Versatile, balanced, efficient and above all fast, the Orange Switch 7 SE is everything you want from an enduro race bike
When it comes to manufacturing bikes in the UK, no one can accuse Orange of simply flag waving. Based in Halifax, and with over 25 years of manufacturing knowhow, it is arguably the quintessential British bike brand. Models like the Five and 224 making Orange a popular mountain bike household name. The Orange Switch 7 is a 170mm mixed-wheelsize enduro bike that justifies being rated as one of the best enduro bikes out there.
Need to know:
- An Ohlins TTX2 Air shock and RXF 38 M.2 fork control the 170mm travel
- MX wheels with longer 446mm chain stays give the Switch 7 a almost 29er feel
- Adding the linkage brings more end-stoke progression to the rear suspension
- Tabs under the top tube allow you to squeeze in a 500ml bottle
And while the ingredients that go into Orange’s full-suspension bikes haven’t changed dramatically over the years, mostly seam welded sheet aluminium to form the monocoque tubing, combined with a single pivot suspension design, Alex Desmond, senior design engineer at Orange has added a new ingredient without completely changing the flavour profile.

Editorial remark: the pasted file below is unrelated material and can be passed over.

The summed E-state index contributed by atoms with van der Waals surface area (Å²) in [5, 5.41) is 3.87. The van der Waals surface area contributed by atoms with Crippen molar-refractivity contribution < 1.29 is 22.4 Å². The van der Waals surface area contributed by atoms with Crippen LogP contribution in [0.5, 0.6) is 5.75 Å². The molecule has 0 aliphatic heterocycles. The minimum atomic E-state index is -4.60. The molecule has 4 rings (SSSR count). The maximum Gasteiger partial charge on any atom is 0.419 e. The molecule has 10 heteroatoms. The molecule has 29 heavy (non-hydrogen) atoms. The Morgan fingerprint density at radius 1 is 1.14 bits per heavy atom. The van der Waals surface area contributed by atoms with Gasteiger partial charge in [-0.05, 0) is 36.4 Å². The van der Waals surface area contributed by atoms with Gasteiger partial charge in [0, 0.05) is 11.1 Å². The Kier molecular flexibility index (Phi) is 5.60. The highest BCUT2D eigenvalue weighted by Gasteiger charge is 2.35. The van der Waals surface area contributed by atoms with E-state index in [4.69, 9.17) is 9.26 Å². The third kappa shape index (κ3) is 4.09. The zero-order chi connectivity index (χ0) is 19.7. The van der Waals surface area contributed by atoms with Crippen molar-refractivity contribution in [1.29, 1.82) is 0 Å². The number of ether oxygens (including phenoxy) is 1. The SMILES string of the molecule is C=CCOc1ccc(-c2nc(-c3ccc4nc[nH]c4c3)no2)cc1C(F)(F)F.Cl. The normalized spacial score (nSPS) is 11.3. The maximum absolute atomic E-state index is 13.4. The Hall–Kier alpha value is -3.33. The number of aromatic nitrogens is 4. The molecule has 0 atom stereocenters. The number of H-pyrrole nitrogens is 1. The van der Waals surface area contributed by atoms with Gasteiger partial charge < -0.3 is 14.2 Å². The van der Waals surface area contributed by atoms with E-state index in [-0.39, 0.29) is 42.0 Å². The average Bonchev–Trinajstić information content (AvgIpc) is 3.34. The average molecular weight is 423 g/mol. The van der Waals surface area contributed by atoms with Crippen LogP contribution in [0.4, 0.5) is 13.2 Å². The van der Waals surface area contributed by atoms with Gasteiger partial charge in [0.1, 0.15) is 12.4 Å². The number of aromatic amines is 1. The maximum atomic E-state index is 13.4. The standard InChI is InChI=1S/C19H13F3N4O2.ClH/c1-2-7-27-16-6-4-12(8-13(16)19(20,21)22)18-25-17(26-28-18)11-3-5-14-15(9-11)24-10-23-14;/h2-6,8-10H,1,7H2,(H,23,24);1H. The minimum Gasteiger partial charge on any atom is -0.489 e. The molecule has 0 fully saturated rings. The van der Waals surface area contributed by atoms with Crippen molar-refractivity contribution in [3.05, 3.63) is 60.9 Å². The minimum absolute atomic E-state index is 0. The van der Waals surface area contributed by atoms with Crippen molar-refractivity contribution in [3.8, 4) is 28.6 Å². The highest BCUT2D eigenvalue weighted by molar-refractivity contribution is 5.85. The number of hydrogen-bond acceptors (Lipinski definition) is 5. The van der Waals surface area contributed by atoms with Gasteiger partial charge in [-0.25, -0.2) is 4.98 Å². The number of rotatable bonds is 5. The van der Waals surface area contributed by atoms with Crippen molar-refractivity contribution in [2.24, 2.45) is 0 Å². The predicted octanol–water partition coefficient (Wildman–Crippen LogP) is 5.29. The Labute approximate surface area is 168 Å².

That’s right, the Switch 7 has a linkage actuated shock to give the bike more progression. Not that you could tell by looking at the side profile of the bike as the linkage is neatly concealed by the swingarm. The linkage adds about 400g to the overall weight of the frame, when compared to the Switch 6, where the shock is driven directly by the swingarm. And most of that weight is in the bearings.
Working on the bike should be relatively easy though, thanks to the service position, which gives you access to all of the bolts on the linkage without having to remove the swingarm.